# Show that $\langle u_1, u_2, u_3\rangle \subsetneq \langle v_1,v_2,v_3\rangle$ for the given vectors

$$u_1 = (1,,1,2)\\ u_2 = (0,0,1) \\ u_3=(-1,-1,-1)$$

$$v_1=(1,1,1)\\ v_2=(1,1,0) \\ v_3 = (1,0,0)$$

To do this I have to prove that any vector $$u_i$$ can be written as a linear combination of the vectors in the V subspace so what I tried to do first was to find the V and U subspaces:

$$\langle v_1,v_2,v_3\rangle = \alpha_1(1,1,1)+\alpha_2(1,1,0)+\alpha_3(1,0,0)$$ $$\left\{ \begin{array}{c} \alpha_1+\alpha_2+\alpha_3=a \\ \alpha_1+\alpha_2=b\\ \alpha_1=c \end{array} \right.$$

I put this in a matrix and what I got was that the systen is possible for all values of a,b and c in $$\mathbb{R}$$: $$V = \{ (a,b,c) \in \mathbb{R}^3 : a,b,c \in \mathbb{R} \}$$

I did the same thing for subspace U and got $$U = \{ (a,b,c) \in \mathbb{R}^3 : a=b \}$$

How do I write $$(a,a,c)$$ as a linear combination of the vectors of V (now I realize that defining that subspace may have been unnecessary...)? I tried to do it this way:

$$(a,a,c) = \alpha_1(1,1,1)+\alpha_2(1,1,0)+\alpha_3(1,0,0)$$ $$\left\{ \begin{array}{c} \alpha_1+\alpha_2+\alpha_3=a \\ \alpha_1+\alpha_2=a\\ \alpha_1=c \end{array} \right. \\ \Leftrightarrow \\ (...) \\ \Leftrightarrow \left\{ \begin{array}{c} \alpha_1=c \\ \alpha_1+\alpha_2=a\\ \alpha_3=0 \end{array} \right.$$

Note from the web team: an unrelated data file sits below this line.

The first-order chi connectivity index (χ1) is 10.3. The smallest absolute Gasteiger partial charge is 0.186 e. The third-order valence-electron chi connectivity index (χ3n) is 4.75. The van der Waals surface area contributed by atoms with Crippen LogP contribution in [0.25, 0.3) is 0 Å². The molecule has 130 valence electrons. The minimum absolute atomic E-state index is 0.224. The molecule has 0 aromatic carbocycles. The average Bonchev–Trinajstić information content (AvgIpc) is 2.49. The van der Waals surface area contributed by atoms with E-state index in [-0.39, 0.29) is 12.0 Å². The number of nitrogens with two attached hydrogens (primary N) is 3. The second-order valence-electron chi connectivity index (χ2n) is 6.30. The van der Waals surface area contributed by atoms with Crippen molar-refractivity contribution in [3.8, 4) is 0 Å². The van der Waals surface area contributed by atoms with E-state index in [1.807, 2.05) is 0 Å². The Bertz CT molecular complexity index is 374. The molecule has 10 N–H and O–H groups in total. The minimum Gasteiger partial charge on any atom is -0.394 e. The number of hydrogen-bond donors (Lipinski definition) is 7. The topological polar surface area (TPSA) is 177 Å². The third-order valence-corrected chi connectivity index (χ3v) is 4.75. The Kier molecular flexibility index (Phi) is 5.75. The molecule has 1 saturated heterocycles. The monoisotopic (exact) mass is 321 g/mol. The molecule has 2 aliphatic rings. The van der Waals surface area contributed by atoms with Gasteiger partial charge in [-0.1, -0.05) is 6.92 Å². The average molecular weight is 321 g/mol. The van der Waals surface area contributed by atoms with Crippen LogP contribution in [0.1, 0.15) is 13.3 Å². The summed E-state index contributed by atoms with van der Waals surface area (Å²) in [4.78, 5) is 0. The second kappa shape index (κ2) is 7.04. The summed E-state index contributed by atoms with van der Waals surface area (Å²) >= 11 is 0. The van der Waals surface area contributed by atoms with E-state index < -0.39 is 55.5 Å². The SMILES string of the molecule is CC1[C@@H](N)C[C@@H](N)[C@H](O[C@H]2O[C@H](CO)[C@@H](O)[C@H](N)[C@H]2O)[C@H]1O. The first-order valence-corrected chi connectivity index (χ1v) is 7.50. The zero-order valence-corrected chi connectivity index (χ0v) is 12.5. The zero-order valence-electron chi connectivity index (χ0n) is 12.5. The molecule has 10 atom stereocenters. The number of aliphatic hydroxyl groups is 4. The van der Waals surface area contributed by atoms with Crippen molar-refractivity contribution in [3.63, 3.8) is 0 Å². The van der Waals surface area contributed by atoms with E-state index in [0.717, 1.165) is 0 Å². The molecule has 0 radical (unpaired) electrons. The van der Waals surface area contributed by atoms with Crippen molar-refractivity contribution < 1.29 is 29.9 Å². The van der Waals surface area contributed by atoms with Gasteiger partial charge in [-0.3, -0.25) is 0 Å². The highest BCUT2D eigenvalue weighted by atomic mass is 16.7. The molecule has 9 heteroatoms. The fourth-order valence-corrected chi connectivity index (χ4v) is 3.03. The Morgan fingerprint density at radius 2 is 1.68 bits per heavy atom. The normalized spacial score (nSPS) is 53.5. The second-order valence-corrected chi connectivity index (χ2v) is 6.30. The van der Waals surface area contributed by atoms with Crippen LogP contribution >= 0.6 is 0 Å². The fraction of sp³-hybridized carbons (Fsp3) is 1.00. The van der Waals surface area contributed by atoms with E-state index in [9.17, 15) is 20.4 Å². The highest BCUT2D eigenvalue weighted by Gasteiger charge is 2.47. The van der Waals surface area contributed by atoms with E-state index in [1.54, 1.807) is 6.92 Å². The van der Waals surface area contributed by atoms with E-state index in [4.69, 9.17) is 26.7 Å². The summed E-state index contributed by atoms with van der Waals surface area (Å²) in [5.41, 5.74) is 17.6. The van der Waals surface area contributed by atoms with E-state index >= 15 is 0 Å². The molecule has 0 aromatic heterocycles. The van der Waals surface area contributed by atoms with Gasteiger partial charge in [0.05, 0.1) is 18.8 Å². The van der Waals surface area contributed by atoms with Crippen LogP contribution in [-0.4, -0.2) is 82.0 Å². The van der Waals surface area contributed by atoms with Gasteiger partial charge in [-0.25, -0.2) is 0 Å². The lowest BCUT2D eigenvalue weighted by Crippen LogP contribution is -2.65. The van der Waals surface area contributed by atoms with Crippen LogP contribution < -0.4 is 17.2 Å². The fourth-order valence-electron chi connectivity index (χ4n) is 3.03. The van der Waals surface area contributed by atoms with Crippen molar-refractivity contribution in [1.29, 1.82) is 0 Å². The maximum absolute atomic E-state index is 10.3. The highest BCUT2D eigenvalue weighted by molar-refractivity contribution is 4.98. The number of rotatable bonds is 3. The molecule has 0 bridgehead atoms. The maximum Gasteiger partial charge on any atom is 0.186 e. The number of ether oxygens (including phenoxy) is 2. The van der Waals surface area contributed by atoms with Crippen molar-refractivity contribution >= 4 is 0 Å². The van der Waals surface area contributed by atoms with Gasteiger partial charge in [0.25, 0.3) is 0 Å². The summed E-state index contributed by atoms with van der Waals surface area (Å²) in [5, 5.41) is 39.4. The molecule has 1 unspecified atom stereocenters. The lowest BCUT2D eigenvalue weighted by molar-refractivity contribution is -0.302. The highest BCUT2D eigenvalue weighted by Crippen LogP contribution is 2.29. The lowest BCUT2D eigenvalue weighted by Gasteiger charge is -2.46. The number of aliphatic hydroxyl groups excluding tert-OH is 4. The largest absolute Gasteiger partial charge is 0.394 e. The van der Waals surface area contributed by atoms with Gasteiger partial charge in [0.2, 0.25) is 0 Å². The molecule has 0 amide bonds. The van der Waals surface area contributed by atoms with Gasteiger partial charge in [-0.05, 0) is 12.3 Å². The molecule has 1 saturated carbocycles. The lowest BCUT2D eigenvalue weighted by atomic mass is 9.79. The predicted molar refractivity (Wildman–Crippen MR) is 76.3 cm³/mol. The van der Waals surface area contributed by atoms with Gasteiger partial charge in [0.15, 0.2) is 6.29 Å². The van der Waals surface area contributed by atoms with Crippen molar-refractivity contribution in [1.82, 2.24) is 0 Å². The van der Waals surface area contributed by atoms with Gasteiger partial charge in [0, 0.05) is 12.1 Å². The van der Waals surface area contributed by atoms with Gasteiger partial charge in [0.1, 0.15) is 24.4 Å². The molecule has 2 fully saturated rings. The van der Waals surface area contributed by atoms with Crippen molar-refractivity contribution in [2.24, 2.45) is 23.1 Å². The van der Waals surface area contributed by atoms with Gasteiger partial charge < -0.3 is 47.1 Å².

I tried to solve this system using a matrix and got that it was possible for all values of $$\mathbb{R}$$ so I don't know. How do I do this?

• Use \langle and \rangle, not < and >, for delimiters. Jan 14, 2020 at 15:11

The elements of the set $$\{u_1,u_2,u_3\}$$ aren't linearly independent, but $$\{v_1,v_2,v_3\}$$ it is. Since this last set genearate $$\mathbb R^3$$ and the first set generate a subspace of $$\mathbb R^3$$ then the claim of the tittle is true.
Try finding dimensions, $$\dim(U)$$, $$\dim(V)$$. You will find that
$$\dim(U)=2$$, and $$\dim(V)=3$$
• You already have found them. Since you require 3 numbers $(a,b,c)$ to write a vector in $V$ and two numbers $a,c$ to write a vector in $U$ those are dimensions. Generally you can write vectors as rows of a matrix and do row reduction and find rank of the matrix to get the dimension. Jan 14, 2020 at 14:43